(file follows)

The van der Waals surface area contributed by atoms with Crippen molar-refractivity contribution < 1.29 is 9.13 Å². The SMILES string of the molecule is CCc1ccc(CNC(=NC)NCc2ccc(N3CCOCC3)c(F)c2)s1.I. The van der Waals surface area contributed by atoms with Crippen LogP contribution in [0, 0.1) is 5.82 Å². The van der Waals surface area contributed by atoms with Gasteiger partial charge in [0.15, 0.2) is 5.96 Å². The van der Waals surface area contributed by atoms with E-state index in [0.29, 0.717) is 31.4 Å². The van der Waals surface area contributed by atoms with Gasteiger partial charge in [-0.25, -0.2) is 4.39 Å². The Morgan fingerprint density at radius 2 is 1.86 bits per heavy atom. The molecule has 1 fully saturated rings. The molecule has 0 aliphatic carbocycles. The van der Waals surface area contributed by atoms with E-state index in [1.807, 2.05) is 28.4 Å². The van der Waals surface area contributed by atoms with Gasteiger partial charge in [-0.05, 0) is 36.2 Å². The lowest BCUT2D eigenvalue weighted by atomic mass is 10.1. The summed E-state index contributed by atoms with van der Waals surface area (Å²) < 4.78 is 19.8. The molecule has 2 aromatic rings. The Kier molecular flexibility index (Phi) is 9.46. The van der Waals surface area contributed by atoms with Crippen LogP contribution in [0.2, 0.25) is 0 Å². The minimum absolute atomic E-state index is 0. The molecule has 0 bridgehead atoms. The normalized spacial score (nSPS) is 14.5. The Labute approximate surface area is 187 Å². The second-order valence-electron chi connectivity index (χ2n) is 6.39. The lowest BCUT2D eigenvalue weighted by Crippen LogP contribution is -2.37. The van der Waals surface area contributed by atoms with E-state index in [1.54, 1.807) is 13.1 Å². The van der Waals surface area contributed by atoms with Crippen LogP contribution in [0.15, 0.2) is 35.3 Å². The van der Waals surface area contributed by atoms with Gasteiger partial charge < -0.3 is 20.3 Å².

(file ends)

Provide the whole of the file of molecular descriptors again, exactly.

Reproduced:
The van der Waals surface area contributed by atoms with Crippen molar-refractivity contribution < 1.29 is 9.13 Å². The SMILES string of the molecule is CCc1ccc(CNC(=NC)NCc2ccc(N3CCOCC3)c(F)c2)s1.I. The van der Waals surface area contributed by atoms with Crippen LogP contribution in [0, 0.1) is 5.82 Å². The van der Waals surface area contributed by atoms with Gasteiger partial charge in [0.15, 0.2) is 5.96 Å². The van der Waals surface area contributed by atoms with E-state index in [0.29, 0.717) is 31.4 Å². The van der Waals surface area contributed by atoms with Gasteiger partial charge in [-0.25, -0.2) is 4.39 Å². The Morgan fingerprint density at radius 2 is 1.86 bits per heavy atom. The molecule has 1 fully saturated rings. The molecule has 0 aliphatic carbocycles. The van der Waals surface area contributed by atoms with E-state index in [1.807, 2.05) is 28.4 Å². The van der Waals surface area contributed by atoms with Gasteiger partial charge in [-0.05, 0) is 36.2 Å². The lowest BCUT2D eigenvalue weighted by atomic mass is 10.1. The summed E-state index contributed by atoms with van der Waals surface area (Å²) < 4.78 is 19.8. The molecule has 2 aromatic rings. The Kier molecular flexibility index (Phi) is 9.46. The van der Waals surface area contributed by atoms with Crippen LogP contribution in [0.2, 0.25) is 0 Å². The minimum absolute atomic E-state index is 0. The molecule has 0 bridgehead atoms. The normalized spacial score (nSPS) is 14.5. The Labute approximate surface area is 187 Å². The second-order valence-electron chi connectivity index (χ2n) is 6.39. The lowest BCUT2D eigenvalue weighted by Crippen LogP contribution is -2.37. The van der Waals surface area contributed by atoms with E-state index in [1.54, 1.807) is 13.1 Å². The van der Waals surface area contributed by atoms with Crippen LogP contribution in [0.15, 0.2) is 35.3 Å². The van der Waals surface area contributed by atoms with Gasteiger partial charge < -0.3 is 20.3 Å².